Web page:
Paintings by Pat Adams
Gatherum of Quiddities:
April 1 through June 18
“For sixty years Pat Adams has approached painting with an empiricist’s concern for the nature of visual form and the intimist’s sensibility that addresses the layered complexity of being. With abstract paintings characterized by seductive colors and richly encrusted surfaces, Pat seeks to bring from her “gatherum of quiddities” – that stew of unnamed qualities – a visual situation that bestirs contemplation.”
From 1973 through 1976 Pat Adams was my professor at Bennington College. Pat already had 20 years of experience as a serious artist, showing in New York and collected by museums. The “landscape” for women artists was not an open one. The art world was both smaller and fairly closed to women. Things were changing, but most advances were hard won. I’m not really prepared to talk about what Pat was up against. All I can tell you is that until the 1980s, I believe, only two women had had a one person shows at the Guggenheim — Helen Frankenthaler and Helen Frankenthaler.
Seeing Pat’s paintings today I wonder why I didn’t know them better; why I wasn’t more aware of what she was thinking; what her process was; what battles she was waging on canvas. This retrospective at The Bennington Museum gave me a chance to experience her work and also see some of her materials: things she was looking at, tiny drawings she compiled endlessly in her notebooks. It was a revelation.
It was the opening night and not the best opportunity to take in the work, but at the end of the evening, when the rooms emptied, I had a moment to look closely at some of the pieces with the director of the museum, Robert Wolterstorff. I was struck by how my eyes were pulled around the canvas, how I flet moments of speed and slowness, of agitation and rest, of chaos and precision — like I was entering the universe. I wondered at the surfaces. How she achieved tiny irregularly shaped dots in a grid, how she painted a curved line that was at once as precise as a calligrapher’s curve, and yet broken in spots revealing the paint surface beneath. There was something so illogical about this line, so confounding, I couldn’t figure out how it was made.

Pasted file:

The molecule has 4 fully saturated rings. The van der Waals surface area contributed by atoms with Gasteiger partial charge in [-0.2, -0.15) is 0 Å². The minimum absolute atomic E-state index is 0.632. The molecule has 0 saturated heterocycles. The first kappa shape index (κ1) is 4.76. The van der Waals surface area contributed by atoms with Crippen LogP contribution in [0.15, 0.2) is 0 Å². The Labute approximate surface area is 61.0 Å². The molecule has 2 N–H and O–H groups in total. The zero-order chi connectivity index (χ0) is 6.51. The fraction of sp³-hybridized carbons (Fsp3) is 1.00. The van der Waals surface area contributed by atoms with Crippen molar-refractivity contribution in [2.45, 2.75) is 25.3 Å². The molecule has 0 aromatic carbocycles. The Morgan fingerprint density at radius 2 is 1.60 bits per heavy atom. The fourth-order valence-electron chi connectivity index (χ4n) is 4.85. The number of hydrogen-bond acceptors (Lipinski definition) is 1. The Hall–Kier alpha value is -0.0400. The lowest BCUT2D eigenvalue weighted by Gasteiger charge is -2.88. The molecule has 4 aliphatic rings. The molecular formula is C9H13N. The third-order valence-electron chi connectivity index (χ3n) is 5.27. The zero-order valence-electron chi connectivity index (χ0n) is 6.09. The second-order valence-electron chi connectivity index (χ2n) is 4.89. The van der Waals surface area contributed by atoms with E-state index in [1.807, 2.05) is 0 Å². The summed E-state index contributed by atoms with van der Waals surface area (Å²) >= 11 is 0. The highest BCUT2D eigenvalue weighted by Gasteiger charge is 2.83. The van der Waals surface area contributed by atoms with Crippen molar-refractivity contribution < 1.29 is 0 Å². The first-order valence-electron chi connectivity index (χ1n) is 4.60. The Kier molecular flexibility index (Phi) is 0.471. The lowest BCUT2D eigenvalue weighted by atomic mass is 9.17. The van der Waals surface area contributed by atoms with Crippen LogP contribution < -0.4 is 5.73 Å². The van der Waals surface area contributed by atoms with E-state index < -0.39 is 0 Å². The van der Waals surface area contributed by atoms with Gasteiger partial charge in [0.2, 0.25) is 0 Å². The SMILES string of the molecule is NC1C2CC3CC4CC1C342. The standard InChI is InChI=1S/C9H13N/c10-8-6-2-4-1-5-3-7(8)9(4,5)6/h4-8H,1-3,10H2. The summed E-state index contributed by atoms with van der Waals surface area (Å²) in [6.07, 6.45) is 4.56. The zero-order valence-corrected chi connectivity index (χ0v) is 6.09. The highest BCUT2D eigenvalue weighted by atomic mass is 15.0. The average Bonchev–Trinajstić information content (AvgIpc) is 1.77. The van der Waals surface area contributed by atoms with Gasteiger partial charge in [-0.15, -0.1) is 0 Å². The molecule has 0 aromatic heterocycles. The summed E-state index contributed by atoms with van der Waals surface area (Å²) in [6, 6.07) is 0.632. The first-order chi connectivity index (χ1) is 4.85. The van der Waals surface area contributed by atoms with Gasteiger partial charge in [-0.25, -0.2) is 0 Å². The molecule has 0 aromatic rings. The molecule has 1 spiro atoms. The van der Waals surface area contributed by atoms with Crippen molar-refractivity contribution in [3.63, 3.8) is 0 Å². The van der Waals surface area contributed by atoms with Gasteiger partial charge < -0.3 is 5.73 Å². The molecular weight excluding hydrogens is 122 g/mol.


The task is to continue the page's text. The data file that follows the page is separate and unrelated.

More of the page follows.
When I was able to speak briefly with Pat during the show, she told me that some of the marks on the canvas were achieved by a kind of printing or transfer process. Painting on mylar and “stamping” it onto the canvas. But I didn’t get a chance to ask her about the lines.
Pat’s paintings are full of texture and unusual materials, mica, sand, pigment, and other minerals. Wolterstorff was most taken by this aspect of the work, which made him think of both Keifer’s straw and Beuys’ lard and felt. I forgot to mention to him that there was a Beuys exhibition at the college in the 1970s.
As we looked at the paintings, the rigor of the composition struck both of us. To me, they felt like mathematical journeys. Jamie Franklin, the curator, had displayed some things that Pat had pulled elements from — postcards of a Gothic Cathedral, the composition of an old Master painting, the shape of a sliced geode. All of these were echoed in the work.
I believe that in the misogynistic days of the 1970s, these elements were at times dismissed as decorative. Seeing them now I know that they were no more decorative than the letters of a formula. What, after all, can be eliminated from E = mc 2 .
If you go:
June through October:
Open daily 10 am to 5 pm
Closed July 4
November through May:
Open Thursday through Tuesday (closed Wednesday)
Closed month of January, Easter, Thanksgiving Day, Christmas Day
Closes at 1 pm on December 24 and 31
A catalog is available. Call the Museum Store 802-447-1571 to order.